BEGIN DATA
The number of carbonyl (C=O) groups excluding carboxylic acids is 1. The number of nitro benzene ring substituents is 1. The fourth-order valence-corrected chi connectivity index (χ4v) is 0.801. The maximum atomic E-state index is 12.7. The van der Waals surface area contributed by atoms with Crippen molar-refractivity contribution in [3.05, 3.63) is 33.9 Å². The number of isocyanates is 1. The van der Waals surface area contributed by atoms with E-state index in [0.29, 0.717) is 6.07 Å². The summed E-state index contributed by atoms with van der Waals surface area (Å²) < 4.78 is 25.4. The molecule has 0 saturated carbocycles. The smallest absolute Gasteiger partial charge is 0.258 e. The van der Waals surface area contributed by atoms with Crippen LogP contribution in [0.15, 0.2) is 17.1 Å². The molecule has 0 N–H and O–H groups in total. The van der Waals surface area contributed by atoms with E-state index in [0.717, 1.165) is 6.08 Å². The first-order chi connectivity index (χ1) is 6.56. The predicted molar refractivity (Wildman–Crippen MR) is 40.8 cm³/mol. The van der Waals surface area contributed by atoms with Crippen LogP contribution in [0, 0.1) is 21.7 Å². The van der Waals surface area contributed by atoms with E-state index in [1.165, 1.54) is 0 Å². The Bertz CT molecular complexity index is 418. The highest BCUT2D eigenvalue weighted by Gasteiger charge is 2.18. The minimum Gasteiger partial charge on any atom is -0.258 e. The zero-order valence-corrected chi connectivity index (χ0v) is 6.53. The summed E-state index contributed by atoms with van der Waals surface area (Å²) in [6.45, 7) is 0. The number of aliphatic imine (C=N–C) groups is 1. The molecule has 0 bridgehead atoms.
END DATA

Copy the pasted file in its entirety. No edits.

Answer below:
The number of carbonyl (C=O) groups excluding carboxylic acids is 1. The number of nitro benzene ring substituents is 1. The fourth-order valence-corrected chi connectivity index (χ4v) is 0.801. The maximum atomic E-state index is 12.7. The van der Waals surface area contributed by atoms with Crippen molar-refractivity contribution in [3.05, 3.63) is 33.9 Å². The number of isocyanates is 1. The van der Waals surface area contributed by atoms with E-state index in [0.29, 0.717) is 6.07 Å². The summed E-state index contributed by atoms with van der Waals surface area (Å²) < 4.78 is 25.4. The molecule has 0 saturated carbocycles. The smallest absolute Gasteiger partial charge is 0.258 e. The van der Waals surface area contributed by atoms with Crippen LogP contribution in [0.15, 0.2) is 17.1 Å². The molecule has 0 N–H and O–H groups in total. The van der Waals surface area contributed by atoms with E-state index in [0.717, 1.165) is 6.08 Å². The first-order chi connectivity index (χ1) is 6.56. The predicted molar refractivity (Wildman–Crippen MR) is 40.8 cm³/mol. The van der Waals surface area contributed by atoms with Crippen LogP contribution in [0, 0.1) is 21.7 Å². The van der Waals surface area contributed by atoms with E-state index in [1.165, 1.54) is 0 Å². The Bertz CT molecular complexity index is 418. The highest BCUT2D eigenvalue weighted by Gasteiger charge is 2.18. The minimum Gasteiger partial charge on any atom is -0.258 e. The zero-order valence-corrected chi connectivity index (χ0v) is 6.53. The summed E-state index contributed by atoms with van der Waals surface area (Å²) in [6.45, 7) is 0. The number of aliphatic imine (C=N–C) groups is 1. The molecule has 0 bridgehead atoms.